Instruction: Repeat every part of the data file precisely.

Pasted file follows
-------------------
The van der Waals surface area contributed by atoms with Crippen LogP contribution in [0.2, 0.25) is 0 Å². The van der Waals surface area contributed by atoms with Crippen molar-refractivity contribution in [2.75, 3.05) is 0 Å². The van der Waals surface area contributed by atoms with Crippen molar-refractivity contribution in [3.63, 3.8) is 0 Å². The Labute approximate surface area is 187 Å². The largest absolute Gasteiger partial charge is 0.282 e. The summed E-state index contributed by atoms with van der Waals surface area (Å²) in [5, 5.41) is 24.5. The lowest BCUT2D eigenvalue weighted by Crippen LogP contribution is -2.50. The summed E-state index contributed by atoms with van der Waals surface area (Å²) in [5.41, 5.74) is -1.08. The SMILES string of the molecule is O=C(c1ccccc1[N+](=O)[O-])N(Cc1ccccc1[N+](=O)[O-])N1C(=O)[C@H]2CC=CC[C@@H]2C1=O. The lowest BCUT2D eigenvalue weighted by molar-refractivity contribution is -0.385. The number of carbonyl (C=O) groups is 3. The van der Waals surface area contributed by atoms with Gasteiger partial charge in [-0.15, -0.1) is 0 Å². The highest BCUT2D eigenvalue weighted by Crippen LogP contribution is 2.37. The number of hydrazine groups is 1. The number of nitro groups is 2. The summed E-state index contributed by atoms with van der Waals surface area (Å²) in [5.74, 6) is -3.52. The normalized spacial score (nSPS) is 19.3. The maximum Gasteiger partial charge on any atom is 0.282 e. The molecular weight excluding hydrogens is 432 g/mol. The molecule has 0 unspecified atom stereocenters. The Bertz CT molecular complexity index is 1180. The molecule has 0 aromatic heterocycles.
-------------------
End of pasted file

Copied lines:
The van der Waals surface area contributed by atoms with Crippen LogP contribution in [0.2, 0.25) is 0 Å². The van der Waals surface area contributed by atoms with Crippen molar-refractivity contribution in [2.75, 3.05) is 0 Å². The van der Waals surface area contributed by atoms with Crippen molar-refractivity contribution in [3.63, 3.8) is 0 Å². The Labute approximate surface area is 187 Å². The largest absolute Gasteiger partial charge is 0.282 e. The summed E-state index contributed by atoms with van der Waals surface area (Å²) in [5, 5.41) is 24.5. The lowest BCUT2D eigenvalue weighted by Crippen LogP contribution is -2.50. The summed E-state index contributed by atoms with van der Waals surface area (Å²) in [5.41, 5.74) is -1.08. The SMILES string of the molecule is O=C(c1ccccc1[N+](=O)[O-])N(Cc1ccccc1[N+](=O)[O-])N1C(=O)[C@H]2CC=CC[C@@H]2C1=O. The lowest BCUT2D eigenvalue weighted by molar-refractivity contribution is -0.385. The number of carbonyl (C=O) groups is 3. The van der Waals surface area contributed by atoms with Gasteiger partial charge in [-0.15, -0.1) is 0 Å². The highest BCUT2D eigenvalue weighted by Crippen LogP contribution is 2.37. The number of hydrazine groups is 1. The number of nitro groups is 2. The summed E-state index contributed by atoms with van der Waals surface area (Å²) in [5.74, 6) is -3.52. The normalized spacial score (nSPS) is 19.3. The maximum Gasteiger partial charge on any atom is 0.282 e. The molecular weight excluding hydrogens is 432 g/mol. The molecule has 0 unspecified atom stereocenters. The Bertz CT molecular complexity index is 1180. The molecule has 0 aromatic heterocycles.